History Unplugged Podcast

A Society, Culture and History podcast
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What are the oldest known tombs that can reliably be traced to a person? These are surprisingly tricky to track down. While archeologists constantly find human remains at an excavation site, there are almost never any identifying marks about the pe…
From 1941 to 1945, Joseph Stalin exchanged more than six hundred messages with Allied leaders Churchill and Roosevelt. The correspondence ranged from intimate personal greetings to weighty salvos about diplomacy and strategy, and they reveal politi…
In the summer of 1940, Germany sent armadas of bombers and fighters over England hoping to lure the RAF into battle and annihilate the defenders. Day after day the RAF scrambled their pilots into the sky to do battle up to five times a day. Brit…
Why were there no printing presses in the Middle East until four centuries after Europe? Did it have to do with Islam prohibiting this technology? Was the calligraphy lobby too strong? Or is the answer more complicated? The global spread of the …
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In the final episode in this series, Veronica and Scott discuss the enduring legacy of the Titanic and why a disaster that happened 107 years ago still captures our imaginations.
The Titanic was filled with medical professionals either working as ship personnel or traveling in a non-professional capacity. There were also plenty of con artists aboard, hoping to worm their way into the wills of wealthy widows. Learn about the…
The musicians of the Titanic famously continued playing as the ship went down, a testimony to practicing one's craft until their dying breath. But did it really happen like this? Varying accounts exist as to whether the band played until the end …
Many Titanic passengers were known for setting the styles. In this episode we will profile the two Luciles: famed fashionistas Lady Lucy Duff-Gordon and Lucile Polk Carter. We will also look at John Jacob Astor IV, perhaps the world’s richest man a…
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Mr. Rogers once said, “When there is a disaster, always look for the helpers; there will always be helpers. Many died on the night of the Titanic's sinking, but many more would have died if not for the heroic efforts of such helpers as the “unsin…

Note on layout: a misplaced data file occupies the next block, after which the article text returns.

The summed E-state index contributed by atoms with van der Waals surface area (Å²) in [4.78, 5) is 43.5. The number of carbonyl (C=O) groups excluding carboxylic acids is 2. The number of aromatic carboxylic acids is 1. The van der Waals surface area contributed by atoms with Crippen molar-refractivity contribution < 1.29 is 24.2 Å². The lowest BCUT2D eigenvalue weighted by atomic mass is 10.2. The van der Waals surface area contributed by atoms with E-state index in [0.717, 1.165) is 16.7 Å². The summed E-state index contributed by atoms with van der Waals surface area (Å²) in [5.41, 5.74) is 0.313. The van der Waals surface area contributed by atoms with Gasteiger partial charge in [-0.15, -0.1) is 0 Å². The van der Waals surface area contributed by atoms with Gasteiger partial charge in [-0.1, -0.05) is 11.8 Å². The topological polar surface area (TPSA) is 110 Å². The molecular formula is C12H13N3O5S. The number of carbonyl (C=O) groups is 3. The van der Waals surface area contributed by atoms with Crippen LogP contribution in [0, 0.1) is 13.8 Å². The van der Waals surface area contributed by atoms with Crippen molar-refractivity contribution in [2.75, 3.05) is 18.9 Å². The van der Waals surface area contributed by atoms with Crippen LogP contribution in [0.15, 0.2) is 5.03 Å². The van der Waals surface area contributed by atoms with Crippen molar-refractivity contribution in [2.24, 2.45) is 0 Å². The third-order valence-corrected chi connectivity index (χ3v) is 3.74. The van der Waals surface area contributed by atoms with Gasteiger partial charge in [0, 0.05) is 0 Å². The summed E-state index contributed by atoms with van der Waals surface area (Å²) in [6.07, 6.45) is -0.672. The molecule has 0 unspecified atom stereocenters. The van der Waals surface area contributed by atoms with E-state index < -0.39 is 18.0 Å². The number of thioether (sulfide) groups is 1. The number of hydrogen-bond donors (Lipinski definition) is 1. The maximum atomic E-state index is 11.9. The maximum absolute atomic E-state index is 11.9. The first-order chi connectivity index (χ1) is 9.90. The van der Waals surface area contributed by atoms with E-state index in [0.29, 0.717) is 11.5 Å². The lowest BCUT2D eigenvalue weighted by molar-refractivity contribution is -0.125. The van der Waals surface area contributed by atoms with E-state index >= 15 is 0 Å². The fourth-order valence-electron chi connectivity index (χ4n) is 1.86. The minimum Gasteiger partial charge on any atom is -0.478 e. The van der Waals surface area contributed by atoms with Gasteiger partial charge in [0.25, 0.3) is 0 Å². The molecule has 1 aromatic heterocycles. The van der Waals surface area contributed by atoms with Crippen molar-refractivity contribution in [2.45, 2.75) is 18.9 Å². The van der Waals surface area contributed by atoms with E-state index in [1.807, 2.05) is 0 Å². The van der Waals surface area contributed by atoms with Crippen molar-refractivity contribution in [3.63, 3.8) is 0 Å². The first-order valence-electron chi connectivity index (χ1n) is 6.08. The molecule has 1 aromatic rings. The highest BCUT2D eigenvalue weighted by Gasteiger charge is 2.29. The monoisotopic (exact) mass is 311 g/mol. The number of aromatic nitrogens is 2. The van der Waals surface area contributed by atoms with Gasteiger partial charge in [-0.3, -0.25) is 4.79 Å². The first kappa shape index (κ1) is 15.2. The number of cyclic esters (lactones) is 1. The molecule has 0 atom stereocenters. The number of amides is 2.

The cooks and other support staff of the Titanic “drowned like rats” due to not being assigned a clear place in the pecking order of escapees. One who did survive was French cook Paul Mauge, who used his extraordinary wits to survive. This episode…
Code Names. Deception. Gadgets. It might seem like something out of the movies, but these are just some of the essential components of being a spy. ESPIONAGE tells the stories of the world’s most incredible undercover missions, and how these cover…
One legendary fixture on the Titanic was a gregarious popcorn vendor known as Popcorn Dan (Coxon). He was one of America's first food truck operators and a highly successful purveyor of popcorn. He was lost on the Titanic and his body was never rec…
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In this episode we are looking at the life of Charles Joughin, a colorful character who has appeared in both film version of the Titanic. After the sinking, Joughin claimed he knew it was an iceberg that struck the ship because he saw a polar bear—…
On the night of April 14, 1912, in the last hours before the Titanic struck the iceberg, passengers in all classes were enjoying unprecedented luxuries. Innovations in food, drink, and decor made this voyage the apogee of Edwardian elegance. This…
An announcement for a forthcoming series coming to the History Unplugged Podcast called "Last Night on the Titanic."
The history of the American Revolution is written by and about the victors like Washington, Jefferson, and Adams. But separating the heroes from the villains is not so black and white. So how should we remember a man like Major General Henry “Ligh…
"A student dunce went swimming and almost drowned. So now he swears he'll never get into water until he's really learned to swim." That was a decent dad joke to be sure. But it's not a joke your dad came up with. Nor your grandfather. Rather, it wa…
How did two brothers who never left home, were high-school dropouts, and made a living as bicycle mechanics figure out the secret of manned flight? The story goes that Wilbur and Orville Wright were an inseparable duo that were equally responsible …
What happens to a city when its demographics change completely in the space of a few years? To explore this question, we will take a look at the case of Danzig (modern-day Gdańsk) in northern Poland. The city's population was almost entirely German…
In the 1760s, the American colonies were completely incapable of organized resistance. One's loyalty was to their state, as the idea of being an “American” was nearly empty. Few clamored for democracy, as Europe and the rest of the world believed t…
Neutrality is not the same thing as passivity. Just ask the many nations who had to walk an extremely thin tightrope during World War 2 to stay out of the war (in which they saw nothing for themselves to gain) but not get invaded by a more powerful…
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Podcast Details
Started
May 11th, 2017
Latest Episode
May 16th, 2019
Release Period
Daily
No. of Episodes
355
Avg. Episode Length
35 minutes

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